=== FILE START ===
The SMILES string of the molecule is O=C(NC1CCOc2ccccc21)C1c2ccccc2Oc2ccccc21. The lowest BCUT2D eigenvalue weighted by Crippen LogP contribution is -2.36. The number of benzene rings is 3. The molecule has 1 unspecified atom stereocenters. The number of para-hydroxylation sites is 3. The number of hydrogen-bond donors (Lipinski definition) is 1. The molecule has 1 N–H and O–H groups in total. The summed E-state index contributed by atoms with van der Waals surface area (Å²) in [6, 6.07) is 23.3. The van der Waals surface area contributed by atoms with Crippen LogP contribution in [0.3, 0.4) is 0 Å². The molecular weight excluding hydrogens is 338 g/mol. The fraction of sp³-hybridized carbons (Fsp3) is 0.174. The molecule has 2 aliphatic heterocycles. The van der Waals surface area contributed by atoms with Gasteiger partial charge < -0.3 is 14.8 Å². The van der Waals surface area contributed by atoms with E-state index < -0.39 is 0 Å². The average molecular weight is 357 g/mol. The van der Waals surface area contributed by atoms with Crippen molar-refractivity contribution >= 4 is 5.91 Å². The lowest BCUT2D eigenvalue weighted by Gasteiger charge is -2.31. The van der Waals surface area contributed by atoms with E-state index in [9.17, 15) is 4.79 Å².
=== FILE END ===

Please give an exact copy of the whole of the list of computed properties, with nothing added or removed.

The SMILES string of the molecule is O=C(NC1CCOc2ccccc21)C1c2ccccc2Oc2ccccc21. The lowest BCUT2D eigenvalue weighted by Crippen LogP contribution is -2.36. The number of benzene rings is 3. The molecule has 1 unspecified atom stereocenters. The number of para-hydroxylation sites is 3. The number of hydrogen-bond donors (Lipinski definition) is 1. The molecule has 1 N–H and O–H groups in total. The summed E-state index contributed by atoms with van der Waals surface area (Å²) in [6, 6.07) is 23.3. The van der Waals surface area contributed by atoms with Crippen LogP contribution in [0.3, 0.4) is 0 Å². The molecular weight excluding hydrogens is 338 g/mol. The fraction of sp³-hybridized carbons (Fsp3) is 0.174. The molecule has 2 aliphatic heterocycles. The van der Waals surface area contributed by atoms with Gasteiger partial charge < -0.3 is 14.8 Å². The van der Waals surface area contributed by atoms with E-state index < -0.39 is 0 Å². The average molecular weight is 357 g/mol. The van der Waals surface area contributed by atoms with Crippen molar-refractivity contribution >= 4 is 5.91 Å². The lowest BCUT2D eigenvalue weighted by Gasteiger charge is -2.31. The van der Waals surface area contributed by atoms with E-state index in [9.17, 15) is 4.79 Å².